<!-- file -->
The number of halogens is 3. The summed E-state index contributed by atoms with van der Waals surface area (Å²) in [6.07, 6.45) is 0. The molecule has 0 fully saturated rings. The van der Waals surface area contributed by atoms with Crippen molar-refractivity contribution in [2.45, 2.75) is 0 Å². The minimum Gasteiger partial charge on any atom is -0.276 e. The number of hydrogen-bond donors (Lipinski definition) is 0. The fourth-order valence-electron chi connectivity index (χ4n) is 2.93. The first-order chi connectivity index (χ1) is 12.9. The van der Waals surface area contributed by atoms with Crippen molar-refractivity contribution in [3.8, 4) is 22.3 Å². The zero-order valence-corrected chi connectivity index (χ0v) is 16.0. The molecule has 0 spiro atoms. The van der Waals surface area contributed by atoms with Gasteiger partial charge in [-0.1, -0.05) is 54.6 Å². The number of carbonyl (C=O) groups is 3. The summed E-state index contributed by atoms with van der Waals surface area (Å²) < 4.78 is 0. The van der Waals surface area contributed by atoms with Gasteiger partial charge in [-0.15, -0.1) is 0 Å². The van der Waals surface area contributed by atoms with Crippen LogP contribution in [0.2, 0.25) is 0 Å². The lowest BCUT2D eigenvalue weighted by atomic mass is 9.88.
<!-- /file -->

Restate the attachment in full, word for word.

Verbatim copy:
The number of halogens is 3. The summed E-state index contributed by atoms with van der Waals surface area (Å²) in [6.07, 6.45) is 0. The molecule has 0 fully saturated rings. The van der Waals surface area contributed by atoms with Crippen molar-refractivity contribution in [2.45, 2.75) is 0 Å². The minimum Gasteiger partial charge on any atom is -0.276 e. The number of hydrogen-bond donors (Lipinski definition) is 0. The fourth-order valence-electron chi connectivity index (χ4n) is 2.93. The first-order chi connectivity index (χ1) is 12.9. The van der Waals surface area contributed by atoms with Crippen molar-refractivity contribution in [3.8, 4) is 22.3 Å². The zero-order valence-corrected chi connectivity index (χ0v) is 16.0. The molecule has 0 spiro atoms. The van der Waals surface area contributed by atoms with Gasteiger partial charge in [-0.1, -0.05) is 54.6 Å². The number of carbonyl (C=O) groups is 3. The summed E-state index contributed by atoms with van der Waals surface area (Å²) < 4.78 is 0. The van der Waals surface area contributed by atoms with Gasteiger partial charge in [-0.15, -0.1) is 0 Å². The van der Waals surface area contributed by atoms with Crippen LogP contribution in [0.2, 0.25) is 0 Å². The lowest BCUT2D eigenvalue weighted by atomic mass is 9.88.